DJ Behrouz, the San Francisco native and now Miami Beach transplant, will be spinning live tomorrow night at Mansion to celebrate the release party of his two-disc mix CD Pure Behrouz. We sat down to talk with him about how the album came about, as well about his new label Nervous Records and how it was working with them. Also how he prepares for his DJ sets and why every DJ should eventually become a producer.
New Times: Talk about your new album Pure Behrouz.
Behrouz: I was doing my residency at Cielo in New York and Kevin Williams who’s one of the guys who works with Nervous [Records] used to come to a lot of the shows. He came up to me and said to me, "Why don’t we do a CD?" Because I do Cielo and Pacha, we were going to call it Cielo and Pacha, that was the idea. But when I met Michael Weiss [founder and owner of Nervous Records] and he came up with the idea to do a double CD and call it Pure Behrouz.
The concept [behind the album] is basically what I do all over the country. From the beginning of the night all the way to the end of it; I play deep house all the way to techno. The whole thing behind it is I get to play different genres of music in one night. It’s like having 2 or 3 DJs in one night. The set is like 8, 9, or 10 hours and a lot of preparation and different styles of music combined together. That’s why we came out with a double CD. The first CD starts out with classic house and it shows the range of different genres of music that I play. It starts with deep house and goes down to club stuff. The second CD is more techno but very nicely done because I try to keep it interesting so people can listen to it.
NT: How has been your experience working with Nervous Records?
B: It’s been great! Nervous used to be huge label and when they approached me I figured I can do my thing. They let me do what I wanted to do. I didn’t have any restrictions, and it was real nice to work with Michael Weiss and everyone at Nervous. I felt like this is comfortable for me to do what I want to do. It was great.
NT: Have you gone through the vaults of Nervous and found any old school rare gems?
B: I went through some of the old stuff from Nervous. I pulled out an old record from like 14 years ago Brothers Vibe. The first track on the first CD is a very old record. Michael was kind shocked asking where did I pull it from. I pulled the masters and made it sound better. It worked out very good.
NT: How did you get into DJ?
B: I was collecting records since the ‘70s. When I was really young, after I going to the flea market, I bought two turntables. One of them didn’t have pitch control and one of them had knob. I started making tapes. I didn’t know how to mix yet. I started doing that.
A buddy of mine was doing a fashion show in San Francisco in 1984. He asked me if I wanted to make a tape for the fashion show and also play it. I made the tape and he started playing it. It was very successful. He started doing these events once a month. The next he asked me if I wanted to do it live. I said OK and I was very nervous. I still didn’t know how to really mix, but I was willing to come out. I started teaching myself how to mix. It took a long time because it wasn’t like today it was very difficult. After a few months, a club owner in San Francisco, one of the best clubs in San Francisco DVA, his name was Dr. Winky, gave me a residency. I was DJing three nights a week, Thursday, Friday, and Saturday nights. I had my own DJ booth with my own records. I was a regular DJ there for eight years. That’s how I got started.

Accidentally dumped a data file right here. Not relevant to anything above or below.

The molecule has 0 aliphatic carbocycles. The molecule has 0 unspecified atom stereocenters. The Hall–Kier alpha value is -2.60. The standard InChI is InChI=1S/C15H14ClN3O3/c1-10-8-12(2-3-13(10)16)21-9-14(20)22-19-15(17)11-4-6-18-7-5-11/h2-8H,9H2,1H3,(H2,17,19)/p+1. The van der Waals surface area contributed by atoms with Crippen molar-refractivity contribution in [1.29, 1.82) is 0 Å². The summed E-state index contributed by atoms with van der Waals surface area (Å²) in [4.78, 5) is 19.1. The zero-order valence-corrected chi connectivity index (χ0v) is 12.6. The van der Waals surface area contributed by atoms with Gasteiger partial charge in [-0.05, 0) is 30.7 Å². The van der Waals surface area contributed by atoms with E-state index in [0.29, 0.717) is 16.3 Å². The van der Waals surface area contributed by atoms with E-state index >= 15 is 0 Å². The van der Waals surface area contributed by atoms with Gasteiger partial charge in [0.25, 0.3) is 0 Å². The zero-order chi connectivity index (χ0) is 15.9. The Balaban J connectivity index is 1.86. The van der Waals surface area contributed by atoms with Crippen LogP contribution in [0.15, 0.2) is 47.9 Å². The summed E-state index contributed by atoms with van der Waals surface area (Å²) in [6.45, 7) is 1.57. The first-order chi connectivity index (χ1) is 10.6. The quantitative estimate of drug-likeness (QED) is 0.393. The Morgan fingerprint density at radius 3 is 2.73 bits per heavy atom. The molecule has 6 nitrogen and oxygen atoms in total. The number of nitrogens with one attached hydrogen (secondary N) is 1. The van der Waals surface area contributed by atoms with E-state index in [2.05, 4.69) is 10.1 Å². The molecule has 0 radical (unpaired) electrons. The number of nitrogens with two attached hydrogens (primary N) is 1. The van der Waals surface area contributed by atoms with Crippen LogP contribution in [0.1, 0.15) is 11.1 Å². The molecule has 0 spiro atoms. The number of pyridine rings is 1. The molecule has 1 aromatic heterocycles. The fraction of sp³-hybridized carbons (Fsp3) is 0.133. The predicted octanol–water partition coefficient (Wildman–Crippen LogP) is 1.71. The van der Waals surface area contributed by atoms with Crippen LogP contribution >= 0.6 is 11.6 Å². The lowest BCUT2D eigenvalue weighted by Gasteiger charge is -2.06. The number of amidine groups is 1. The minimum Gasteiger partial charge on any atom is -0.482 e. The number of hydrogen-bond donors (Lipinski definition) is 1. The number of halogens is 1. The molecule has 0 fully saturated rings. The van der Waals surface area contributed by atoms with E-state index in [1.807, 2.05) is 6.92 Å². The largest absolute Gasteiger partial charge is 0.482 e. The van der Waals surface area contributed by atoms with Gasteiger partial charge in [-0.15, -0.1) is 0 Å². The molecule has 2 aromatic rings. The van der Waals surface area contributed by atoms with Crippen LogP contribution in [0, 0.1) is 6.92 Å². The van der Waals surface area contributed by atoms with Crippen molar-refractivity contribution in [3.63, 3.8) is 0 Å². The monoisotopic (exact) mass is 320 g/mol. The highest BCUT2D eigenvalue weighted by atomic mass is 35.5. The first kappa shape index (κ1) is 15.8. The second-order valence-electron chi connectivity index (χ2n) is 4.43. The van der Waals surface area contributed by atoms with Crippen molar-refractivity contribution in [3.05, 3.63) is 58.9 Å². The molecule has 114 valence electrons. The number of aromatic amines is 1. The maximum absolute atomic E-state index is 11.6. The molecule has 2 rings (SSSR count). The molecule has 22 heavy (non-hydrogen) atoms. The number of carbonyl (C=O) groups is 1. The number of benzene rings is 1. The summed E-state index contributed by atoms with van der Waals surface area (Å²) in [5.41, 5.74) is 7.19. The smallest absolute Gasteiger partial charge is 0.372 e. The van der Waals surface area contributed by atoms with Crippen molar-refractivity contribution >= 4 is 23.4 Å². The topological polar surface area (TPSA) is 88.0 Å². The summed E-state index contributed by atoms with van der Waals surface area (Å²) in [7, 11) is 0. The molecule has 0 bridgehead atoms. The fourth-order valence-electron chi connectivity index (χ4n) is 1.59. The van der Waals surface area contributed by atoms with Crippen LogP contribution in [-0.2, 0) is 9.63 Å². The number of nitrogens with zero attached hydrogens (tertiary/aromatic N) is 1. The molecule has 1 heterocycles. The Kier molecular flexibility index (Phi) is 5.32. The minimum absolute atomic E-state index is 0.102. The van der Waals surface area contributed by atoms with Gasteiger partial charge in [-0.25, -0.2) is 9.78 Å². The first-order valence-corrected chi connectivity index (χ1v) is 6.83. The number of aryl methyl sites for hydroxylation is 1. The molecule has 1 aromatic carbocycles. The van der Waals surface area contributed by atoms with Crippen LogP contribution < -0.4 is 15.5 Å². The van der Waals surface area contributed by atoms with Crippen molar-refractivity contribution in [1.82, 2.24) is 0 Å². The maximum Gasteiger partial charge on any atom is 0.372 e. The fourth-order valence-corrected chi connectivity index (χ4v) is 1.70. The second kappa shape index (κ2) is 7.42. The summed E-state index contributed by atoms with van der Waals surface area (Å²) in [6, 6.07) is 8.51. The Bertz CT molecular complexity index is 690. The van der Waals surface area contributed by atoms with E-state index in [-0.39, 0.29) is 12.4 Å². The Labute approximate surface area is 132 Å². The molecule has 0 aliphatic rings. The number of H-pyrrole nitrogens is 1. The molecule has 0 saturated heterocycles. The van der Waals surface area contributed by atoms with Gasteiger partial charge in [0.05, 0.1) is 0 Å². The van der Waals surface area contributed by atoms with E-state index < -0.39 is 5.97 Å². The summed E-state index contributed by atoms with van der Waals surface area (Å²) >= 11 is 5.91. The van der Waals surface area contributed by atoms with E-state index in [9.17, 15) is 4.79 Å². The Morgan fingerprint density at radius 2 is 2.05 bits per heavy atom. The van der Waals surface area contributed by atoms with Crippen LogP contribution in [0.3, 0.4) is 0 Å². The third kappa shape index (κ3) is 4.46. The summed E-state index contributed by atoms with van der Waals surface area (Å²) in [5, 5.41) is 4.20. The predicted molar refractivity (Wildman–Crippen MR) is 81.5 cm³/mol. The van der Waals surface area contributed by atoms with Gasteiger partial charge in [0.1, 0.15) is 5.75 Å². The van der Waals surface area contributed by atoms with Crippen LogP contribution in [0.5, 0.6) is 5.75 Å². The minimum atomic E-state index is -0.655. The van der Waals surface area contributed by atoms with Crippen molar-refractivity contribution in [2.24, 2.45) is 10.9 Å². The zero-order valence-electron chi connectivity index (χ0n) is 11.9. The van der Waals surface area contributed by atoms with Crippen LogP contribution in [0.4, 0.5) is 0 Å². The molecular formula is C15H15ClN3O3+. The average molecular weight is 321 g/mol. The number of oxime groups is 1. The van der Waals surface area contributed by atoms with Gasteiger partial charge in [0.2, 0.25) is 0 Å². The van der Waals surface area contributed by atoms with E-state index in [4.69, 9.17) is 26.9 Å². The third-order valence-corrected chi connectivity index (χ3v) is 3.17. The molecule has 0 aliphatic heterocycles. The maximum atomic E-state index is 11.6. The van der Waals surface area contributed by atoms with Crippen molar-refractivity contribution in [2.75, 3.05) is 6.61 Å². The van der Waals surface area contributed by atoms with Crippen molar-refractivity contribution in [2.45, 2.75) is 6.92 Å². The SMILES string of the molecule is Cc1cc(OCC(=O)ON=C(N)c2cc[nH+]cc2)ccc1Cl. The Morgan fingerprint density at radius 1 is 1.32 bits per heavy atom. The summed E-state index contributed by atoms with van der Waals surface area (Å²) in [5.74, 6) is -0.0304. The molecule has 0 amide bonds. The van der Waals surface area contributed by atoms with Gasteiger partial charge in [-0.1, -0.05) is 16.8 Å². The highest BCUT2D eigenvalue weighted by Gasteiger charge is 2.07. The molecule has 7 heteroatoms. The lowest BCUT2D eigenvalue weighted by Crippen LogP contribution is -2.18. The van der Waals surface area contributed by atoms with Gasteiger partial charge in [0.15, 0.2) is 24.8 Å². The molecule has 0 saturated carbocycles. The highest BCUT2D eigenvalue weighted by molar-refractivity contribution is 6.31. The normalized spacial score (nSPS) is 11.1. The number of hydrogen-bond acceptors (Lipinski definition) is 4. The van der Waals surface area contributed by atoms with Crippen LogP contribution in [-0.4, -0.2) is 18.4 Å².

NT: How do you prepare for your DJ sets?
B: I do my research and try to find out what country, club I’m playing at. For example clubs here in the States are a little bit more commercial than what you can play in a club in Italy. Over there you can be very experimental and cutting edge. I try to do my homework, see what DJs have played in that room or in that club. I prepare for it beforehand so I know exactly what’s going on, not just go there and be shocked.
My DJ sets are crazy; I prepare 8 to 9 hours beforehand or sometimes sit in the hotel room at the last minute downloading music making sure I have the right stuff. I still play vinyl in certain clubs that I know I can play vinyl and it’s comfortable. I still believe the sound of vinyl is great and you can do great programming because it’s so visual. I have my CDs and I have my vinyl as well. I usually go before to see what time I play and the vibe of the place. If I play the middle spot or peak time sometimes I may need peak-time music. If I play the whole nigh,t it’s completely different than if I’m doing a two-hour set.
NT: What equipment do you use for DJing?
B: I use 3 CDJ-1000s, two turntables; I prefer Uri or Rane. I do use Pioneer 800 mixer, because that’s what the majority of clubs have. I use Cycle loop for sampling and the ESS 4000.
NT: What is your approach to do production and remixes?
B: I was playing a lot with the Deep Dish guys in San Francisco. They used to tell me, “Behrouz you’re a sick DJ, but you have to learn how to make music.” I started working in the studio with Chris Lowe at the Third Floor. Which was Jay J [Hernandez’s] studio; actually the first track I did was with Jay J never came out. You just get encouraged. I made my first track and those guys [Deep Dish] loved it that they put it out their label. Once you get a pat on the back and they tell you it’s great, you say, “I’m doing the right thing and I’m going to go back and do it again.” That’s how it started. The first track I did was “What We Do in Life” by Echoes in Eternity. It came out through Deep Dish’s label and it was on one of their compilations. You can be the DJ in world but you still have to produce music. The remixes came from that. You do a record and then everybody wants you to do remixes. It just snowballed from there.
-- William Hernandez